Craig Cassidy was in a bad place at a good time. A medic working solo in a fast-response car, he was en route to another call when he was flagged down by an officer outside the Aldgate station on July 7.
"He asked if I was there for the train crash," Cassidy recalls.
An ambulance had been waved down as well, and other responders were dealing with first-on-scene duties. Burned and cut patients were emerging from the station. Cassidy pulled his equipment bag and, joined by an arriving motorcycle medic, headed underground. Passing firefighters told them the scene was safe, that there were no more explosives. "This was the first point we'd heard the word explosives," Cassidy says.
With power shut off, the tunnel was illuminated only by dim security lights. A stream of passengers filed past, "very, very quiet." Smoke hung faintly in the air. Rounding a curve, the medics saw the blown-out third car. Farther down the track, firefighters were laying a blanket across a body.
With no raised platform in the tunnel, Cassidy and the other medic were lifted into the car through its middle set of doors. The explosion had occurred at the far end. To their left, a woman's body stretched across two seated survivors. Beyond them lay more bodies. Closer to the blast site was a man with catastrophic injuries to three limbs trying to drag himself up off the floor. "I had to make a split-second decision that he was beyond saving," says Cassidy.
Damage near the blast epicenter prevented the medics from going any farther, so they backed out of the car the way they'd come in and went down to the car beyond. Climbing in through a window, they approached the explosion site from the other direction.
To the left was a survivor so badly damaged, their gender was not discernable. To the right were two more alive, but with limbs missing. In front of them was the man on the floor, now dead. "I made the right choice," Cassidy recalls grimly. "But even so, it's still something I think about."
Surrounding them now were the remains of the alleged bomber, Shehzad Tanweer, as well as other victims and some survivors. By this time, firefighters had brought down generators and scene lighting, but after conferring, they decided not to use them. The survivors were aware of their own injuries, Cassidy says, "but I didn't want them to see what I was seeing by flashlight. So we just worked by flashlight, which meant you'd come across things and not know what you'd come across. You'd be standing there thinking, "What is that I'm sliding around on?'"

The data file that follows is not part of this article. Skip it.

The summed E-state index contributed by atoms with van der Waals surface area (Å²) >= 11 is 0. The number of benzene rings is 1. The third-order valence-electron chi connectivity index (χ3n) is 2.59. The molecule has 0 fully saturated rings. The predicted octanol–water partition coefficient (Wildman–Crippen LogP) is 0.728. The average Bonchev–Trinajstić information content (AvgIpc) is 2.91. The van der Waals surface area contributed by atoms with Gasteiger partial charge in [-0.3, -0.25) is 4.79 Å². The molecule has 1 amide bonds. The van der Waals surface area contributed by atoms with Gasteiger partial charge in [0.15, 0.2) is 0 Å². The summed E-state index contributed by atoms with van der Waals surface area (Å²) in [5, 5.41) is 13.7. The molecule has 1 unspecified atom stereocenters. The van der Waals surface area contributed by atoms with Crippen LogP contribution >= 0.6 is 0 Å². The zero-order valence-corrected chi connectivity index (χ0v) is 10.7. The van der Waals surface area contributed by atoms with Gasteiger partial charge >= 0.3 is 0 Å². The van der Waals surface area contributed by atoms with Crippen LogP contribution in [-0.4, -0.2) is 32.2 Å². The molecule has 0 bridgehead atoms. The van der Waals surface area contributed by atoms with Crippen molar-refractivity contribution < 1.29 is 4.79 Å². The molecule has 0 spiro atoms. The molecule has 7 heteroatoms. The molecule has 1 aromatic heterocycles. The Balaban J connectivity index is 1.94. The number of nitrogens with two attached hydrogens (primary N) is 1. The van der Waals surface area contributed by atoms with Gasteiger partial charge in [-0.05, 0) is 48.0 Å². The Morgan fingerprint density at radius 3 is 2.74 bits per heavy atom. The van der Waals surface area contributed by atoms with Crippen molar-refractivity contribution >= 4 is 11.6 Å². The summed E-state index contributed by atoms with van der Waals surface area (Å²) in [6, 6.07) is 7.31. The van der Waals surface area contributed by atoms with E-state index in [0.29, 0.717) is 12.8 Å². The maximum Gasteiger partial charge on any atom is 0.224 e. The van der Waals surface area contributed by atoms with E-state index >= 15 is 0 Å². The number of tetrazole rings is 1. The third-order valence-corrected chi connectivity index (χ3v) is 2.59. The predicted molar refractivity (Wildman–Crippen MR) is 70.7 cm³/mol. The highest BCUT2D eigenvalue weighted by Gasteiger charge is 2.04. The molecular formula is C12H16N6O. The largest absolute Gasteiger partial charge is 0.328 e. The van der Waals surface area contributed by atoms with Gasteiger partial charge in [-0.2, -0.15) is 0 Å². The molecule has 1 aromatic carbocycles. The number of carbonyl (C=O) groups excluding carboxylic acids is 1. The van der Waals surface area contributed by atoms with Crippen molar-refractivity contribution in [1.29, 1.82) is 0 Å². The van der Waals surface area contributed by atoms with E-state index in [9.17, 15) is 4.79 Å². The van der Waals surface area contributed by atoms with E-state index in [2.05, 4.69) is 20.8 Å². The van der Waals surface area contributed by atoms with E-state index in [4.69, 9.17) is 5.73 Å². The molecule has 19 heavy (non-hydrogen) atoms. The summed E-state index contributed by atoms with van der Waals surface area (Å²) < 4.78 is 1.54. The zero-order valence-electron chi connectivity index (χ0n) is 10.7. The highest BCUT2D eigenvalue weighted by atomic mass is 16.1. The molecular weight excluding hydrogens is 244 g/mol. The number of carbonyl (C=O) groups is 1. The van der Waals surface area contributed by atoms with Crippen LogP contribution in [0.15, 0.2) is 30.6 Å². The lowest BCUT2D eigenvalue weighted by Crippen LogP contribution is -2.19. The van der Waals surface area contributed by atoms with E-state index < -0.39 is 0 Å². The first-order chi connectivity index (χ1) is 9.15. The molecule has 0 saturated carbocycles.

An entrapped female with the lowest GCS score among the immediate survivors became the top priority. Cassidy began a needle chest decompression. Her arms were so badly burned that he had to put an IV in her jugular vein, working backward from above her head. By this time a doctor from the city's air EMS service, HEMS, was on scene as well.
"He agreed with me on who was to be removed first," Cassidy recalls. "So while the fire service was removing her, we did some quick treatment for two others. It wasn't much, because obviously, the priority was to get the patients out of the train, and not hold up the scene trying to get IV access. With the massive blood loss, it was hard to find a site for an IV anyway."
Midway through this stabilization, a firefighter from outside the train called in an order to evacuate-there was a concern of a secondary bomb on the train.
"We all sort of stopped and looked at each other," Cassidy says, "and I basically decided it wasn't morally justifiable to leave these people. I couldn't really talk to them, because they were deafened by the explosion, but I'd indicated to them by a combination of sign language and touching them, "Don't worry, you're OK now.' It's something we do for patients in traumatic scenes-we always try to be upbeat with them. So I didn't feel it was morally justifiable to leave. And the fire service agreed with me, so we all stayed."
Once the three survivors were removed, Cassidy and the HEMS doctor did a quick pass to confirm that only fatalities remained. They then left the train and the tunnel, returning to ground level. Outside, a fleet of additional resources had arrived. Cassidy quickly rinsed off-"I had a lot of blood on my arms and clothing"-and then headed off to the King's Cross scene, where he helped treat patients being brought up. After that, it was on to debriefing and counseling for those who needed it.
"From the moment I came out at Aldgate to when I arrived at King's Cross, the first thing the officers were saying was, "Do you want to speak to someone? They're here now,'" Cassidy says. "And since the incident, I was phoned on a fairly regular basis by the counselors and various officers, just making sure everything's OK. Even other ambulance services got in contact to make sure you were OK. It worked very well.
"It's something you don't ever forget, but you move on."